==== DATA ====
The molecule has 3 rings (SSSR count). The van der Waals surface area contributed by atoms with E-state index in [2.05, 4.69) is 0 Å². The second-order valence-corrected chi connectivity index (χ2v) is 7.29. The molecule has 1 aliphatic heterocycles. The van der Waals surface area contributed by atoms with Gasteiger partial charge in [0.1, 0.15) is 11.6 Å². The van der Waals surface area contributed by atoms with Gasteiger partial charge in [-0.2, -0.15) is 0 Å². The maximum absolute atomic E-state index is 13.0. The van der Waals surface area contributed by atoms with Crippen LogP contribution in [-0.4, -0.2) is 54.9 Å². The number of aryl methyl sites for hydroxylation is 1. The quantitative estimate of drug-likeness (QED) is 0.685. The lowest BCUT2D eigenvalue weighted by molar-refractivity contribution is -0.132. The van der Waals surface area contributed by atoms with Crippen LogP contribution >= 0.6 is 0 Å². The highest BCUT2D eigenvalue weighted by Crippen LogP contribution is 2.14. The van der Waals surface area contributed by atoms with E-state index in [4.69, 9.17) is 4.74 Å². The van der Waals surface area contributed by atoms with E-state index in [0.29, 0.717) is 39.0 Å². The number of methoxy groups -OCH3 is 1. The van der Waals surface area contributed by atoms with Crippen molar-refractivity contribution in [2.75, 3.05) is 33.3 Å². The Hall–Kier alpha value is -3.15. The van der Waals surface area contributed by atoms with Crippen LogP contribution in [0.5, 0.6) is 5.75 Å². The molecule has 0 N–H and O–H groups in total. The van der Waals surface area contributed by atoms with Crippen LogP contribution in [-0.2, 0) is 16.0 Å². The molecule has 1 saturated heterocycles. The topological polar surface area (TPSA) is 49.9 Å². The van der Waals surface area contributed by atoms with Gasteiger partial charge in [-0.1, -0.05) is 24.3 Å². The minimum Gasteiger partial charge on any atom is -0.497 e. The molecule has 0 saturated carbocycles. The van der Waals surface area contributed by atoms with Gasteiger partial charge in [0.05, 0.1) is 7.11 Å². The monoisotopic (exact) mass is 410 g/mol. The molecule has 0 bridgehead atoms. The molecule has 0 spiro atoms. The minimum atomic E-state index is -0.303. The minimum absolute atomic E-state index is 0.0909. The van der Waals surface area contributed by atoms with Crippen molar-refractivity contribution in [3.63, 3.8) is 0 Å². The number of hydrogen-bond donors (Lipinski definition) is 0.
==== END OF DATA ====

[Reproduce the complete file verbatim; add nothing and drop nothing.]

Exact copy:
The molecule has 3 rings (SSSR count). The van der Waals surface area contributed by atoms with E-state index in [2.05, 4.69) is 0 Å². The second-order valence-corrected chi connectivity index (χ2v) is 7.29. The molecule has 1 aliphatic heterocycles. The van der Waals surface area contributed by atoms with Gasteiger partial charge in [0.1, 0.15) is 11.6 Å². The van der Waals surface area contributed by atoms with Gasteiger partial charge in [-0.2, -0.15) is 0 Å². The maximum absolute atomic E-state index is 13.0. The van der Waals surface area contributed by atoms with Crippen LogP contribution in [-0.4, -0.2) is 54.9 Å². The number of aryl methyl sites for hydroxylation is 1. The quantitative estimate of drug-likeness (QED) is 0.685. The lowest BCUT2D eigenvalue weighted by molar-refractivity contribution is -0.132. The van der Waals surface area contributed by atoms with Crippen LogP contribution >= 0.6 is 0 Å². The highest BCUT2D eigenvalue weighted by Crippen LogP contribution is 2.14. The van der Waals surface area contributed by atoms with E-state index in [4.69, 9.17) is 4.74 Å². The van der Waals surface area contributed by atoms with E-state index in [0.29, 0.717) is 39.0 Å². The number of methoxy groups -OCH3 is 1. The van der Waals surface area contributed by atoms with Crippen molar-refractivity contribution in [2.75, 3.05) is 33.3 Å². The Hall–Kier alpha value is -3.15. The van der Waals surface area contributed by atoms with Crippen LogP contribution in [0.5, 0.6) is 5.75 Å². The molecule has 0 N–H and O–H groups in total. The van der Waals surface area contributed by atoms with Crippen LogP contribution in [-0.2, 0) is 16.0 Å². The molecule has 1 saturated heterocycles. The topological polar surface area (TPSA) is 49.9 Å². The van der Waals surface area contributed by atoms with Gasteiger partial charge in [-0.1, -0.05) is 24.3 Å². The minimum Gasteiger partial charge on any atom is -0.497 e. The molecule has 0 saturated carbocycles. The van der Waals surface area contributed by atoms with Gasteiger partial charge in [0.05, 0.1) is 7.11 Å². The monoisotopic (exact) mass is 410 g/mol. The molecule has 0 bridgehead atoms. The molecule has 0 spiro atoms. The minimum atomic E-state index is -0.303. The minimum absolute atomic E-state index is 0.0909. The van der Waals surface area contributed by atoms with Crippen molar-refractivity contribution in [3.63, 3.8) is 0 Å². The number of hydrogen-bond donors (Lipinski definition) is 0.